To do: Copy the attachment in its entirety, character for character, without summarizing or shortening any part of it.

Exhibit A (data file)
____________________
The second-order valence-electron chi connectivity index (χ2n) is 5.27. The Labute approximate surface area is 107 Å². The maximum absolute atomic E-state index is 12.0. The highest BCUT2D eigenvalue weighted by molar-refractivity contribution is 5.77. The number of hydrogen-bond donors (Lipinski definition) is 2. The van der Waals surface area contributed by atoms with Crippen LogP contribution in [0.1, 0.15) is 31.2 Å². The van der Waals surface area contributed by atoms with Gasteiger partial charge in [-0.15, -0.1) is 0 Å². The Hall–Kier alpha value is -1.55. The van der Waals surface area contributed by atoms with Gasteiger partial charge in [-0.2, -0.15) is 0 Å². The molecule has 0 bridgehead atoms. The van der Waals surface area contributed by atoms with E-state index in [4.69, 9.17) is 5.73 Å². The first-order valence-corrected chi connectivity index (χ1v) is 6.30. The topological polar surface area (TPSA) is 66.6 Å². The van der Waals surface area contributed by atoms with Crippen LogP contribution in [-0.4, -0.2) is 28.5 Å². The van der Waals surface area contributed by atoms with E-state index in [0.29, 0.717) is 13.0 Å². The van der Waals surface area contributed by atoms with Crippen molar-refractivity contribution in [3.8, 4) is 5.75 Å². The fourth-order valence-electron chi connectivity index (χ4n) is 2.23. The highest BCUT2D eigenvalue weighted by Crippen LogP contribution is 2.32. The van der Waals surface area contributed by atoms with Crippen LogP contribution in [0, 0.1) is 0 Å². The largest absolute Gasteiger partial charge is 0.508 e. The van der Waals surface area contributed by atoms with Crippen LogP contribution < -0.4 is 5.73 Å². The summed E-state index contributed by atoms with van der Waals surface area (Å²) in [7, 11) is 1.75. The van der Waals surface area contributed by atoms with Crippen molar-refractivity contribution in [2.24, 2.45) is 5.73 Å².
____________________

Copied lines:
The second-order valence-electron chi connectivity index (χ2n) is 5.27. The Labute approximate surface area is 107 Å². The maximum absolute atomic E-state index is 12.0. The highest BCUT2D eigenvalue weighted by molar-refractivity contribution is 5.77. The number of hydrogen-bond donors (Lipinski definition) is 2. The van der Waals surface area contributed by atoms with Crippen LogP contribution in [0.1, 0.15) is 31.2 Å². The van der Waals surface area contributed by atoms with Gasteiger partial charge in [-0.15, -0.1) is 0 Å². The Hall–Kier alpha value is -1.55. The van der Waals surface area contributed by atoms with Gasteiger partial charge in [-0.2, -0.15) is 0 Å². The molecule has 0 bridgehead atoms. The van der Waals surface area contributed by atoms with E-state index in [4.69, 9.17) is 5.73 Å². The first-order valence-corrected chi connectivity index (χ1v) is 6.30. The topological polar surface area (TPSA) is 66.6 Å². The van der Waals surface area contributed by atoms with Crippen LogP contribution in [-0.4, -0.2) is 28.5 Å². The van der Waals surface area contributed by atoms with E-state index in [0.29, 0.717) is 13.0 Å². The van der Waals surface area contributed by atoms with Crippen molar-refractivity contribution in [3.8, 4) is 5.75 Å². The fourth-order valence-electron chi connectivity index (χ4n) is 2.23. The highest BCUT2D eigenvalue weighted by Crippen LogP contribution is 2.32. The van der Waals surface area contributed by atoms with Crippen LogP contribution in [0, 0.1) is 0 Å². The largest absolute Gasteiger partial charge is 0.508 e. The van der Waals surface area contributed by atoms with Crippen LogP contribution < -0.4 is 5.73 Å². The summed E-state index contributed by atoms with van der Waals surface area (Å²) in [7, 11) is 1.75. The van der Waals surface area contributed by atoms with Crippen molar-refractivity contribution in [2.24, 2.45) is 5.73 Å².